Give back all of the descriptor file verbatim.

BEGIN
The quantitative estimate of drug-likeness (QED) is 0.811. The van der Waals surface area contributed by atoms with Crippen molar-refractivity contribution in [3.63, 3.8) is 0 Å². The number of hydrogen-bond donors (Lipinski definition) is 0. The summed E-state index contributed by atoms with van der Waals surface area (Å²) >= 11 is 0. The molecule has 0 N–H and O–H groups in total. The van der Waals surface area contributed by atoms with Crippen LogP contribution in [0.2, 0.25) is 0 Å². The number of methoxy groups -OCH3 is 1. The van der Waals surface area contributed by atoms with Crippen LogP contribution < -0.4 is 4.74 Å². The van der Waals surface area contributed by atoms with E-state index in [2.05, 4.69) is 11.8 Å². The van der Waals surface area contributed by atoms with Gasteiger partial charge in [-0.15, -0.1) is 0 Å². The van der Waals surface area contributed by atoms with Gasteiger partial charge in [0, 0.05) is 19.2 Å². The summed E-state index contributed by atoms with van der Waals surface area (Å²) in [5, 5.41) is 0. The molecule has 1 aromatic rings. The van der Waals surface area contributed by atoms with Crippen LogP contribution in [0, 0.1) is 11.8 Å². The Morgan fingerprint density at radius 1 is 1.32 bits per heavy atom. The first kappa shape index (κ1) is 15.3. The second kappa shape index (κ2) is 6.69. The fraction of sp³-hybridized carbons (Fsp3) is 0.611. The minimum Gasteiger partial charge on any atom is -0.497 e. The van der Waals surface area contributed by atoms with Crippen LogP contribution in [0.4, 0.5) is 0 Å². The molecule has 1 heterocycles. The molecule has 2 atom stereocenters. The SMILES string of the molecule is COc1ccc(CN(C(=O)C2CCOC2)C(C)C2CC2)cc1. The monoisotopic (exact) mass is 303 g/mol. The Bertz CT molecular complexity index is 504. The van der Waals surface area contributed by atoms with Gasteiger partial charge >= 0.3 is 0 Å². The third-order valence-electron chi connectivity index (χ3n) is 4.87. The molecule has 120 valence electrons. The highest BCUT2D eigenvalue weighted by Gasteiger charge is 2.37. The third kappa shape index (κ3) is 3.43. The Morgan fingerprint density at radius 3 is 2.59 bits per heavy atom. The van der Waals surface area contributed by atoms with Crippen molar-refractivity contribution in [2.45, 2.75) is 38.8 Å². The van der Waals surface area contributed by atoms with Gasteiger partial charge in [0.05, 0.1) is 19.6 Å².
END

The quantitative estimate of drug-likeness (QED) is 0.811. The van der Waals surface area contributed by atoms with Crippen molar-refractivity contribution in [3.63, 3.8) is 0 Å². The number of hydrogen-bond donors (Lipinski definition) is 0. The summed E-state index contributed by atoms with van der Waals surface area (Å²) >= 11 is 0. The molecule has 0 N–H and O–H groups in total. The van der Waals surface area contributed by atoms with Crippen LogP contribution in [0.2, 0.25) is 0 Å². The number of methoxy groups -OCH3 is 1. The van der Waals surface area contributed by atoms with Crippen LogP contribution < -0.4 is 4.74 Å². The van der Waals surface area contributed by atoms with E-state index in [2.05, 4.69) is 11.8 Å². The van der Waals surface area contributed by atoms with Gasteiger partial charge in [-0.15, -0.1) is 0 Å². The van der Waals surface area contributed by atoms with Gasteiger partial charge in [0, 0.05) is 19.2 Å². The summed E-state index contributed by atoms with van der Waals surface area (Å²) in [5, 5.41) is 0. The molecule has 1 aromatic rings. The van der Waals surface area contributed by atoms with Crippen LogP contribution in [0, 0.1) is 11.8 Å². The Morgan fingerprint density at radius 1 is 1.32 bits per heavy atom. The first kappa shape index (κ1) is 15.3. The second kappa shape index (κ2) is 6.69. The fraction of sp³-hybridized carbons (Fsp3) is 0.611. The minimum Gasteiger partial charge on any atom is -0.497 e. The van der Waals surface area contributed by atoms with Crippen LogP contribution in [0.4, 0.5) is 0 Å². The molecule has 1 heterocycles. The molecule has 2 atom stereocenters. The SMILES string of the molecule is COc1ccc(CN(C(=O)C2CCOC2)C(C)C2CC2)cc1. The monoisotopic (exact) mass is 303 g/mol. The Bertz CT molecular complexity index is 504. The van der Waals surface area contributed by atoms with Gasteiger partial charge >= 0.3 is 0 Å². The third-order valence-electron chi connectivity index (χ3n) is 4.87. The molecule has 120 valence electrons. The highest BCUT2D eigenvalue weighted by Gasteiger charge is 2.37. The third kappa shape index (κ3) is 3.43. The Morgan fingerprint density at radius 3 is 2.59 bits per heavy atom. The van der Waals surface area contributed by atoms with Crippen molar-refractivity contribution in [2.45, 2.75) is 38.8 Å². The van der Waals surface area contributed by atoms with Gasteiger partial charge in [0.05, 0.1) is 19.6 Å².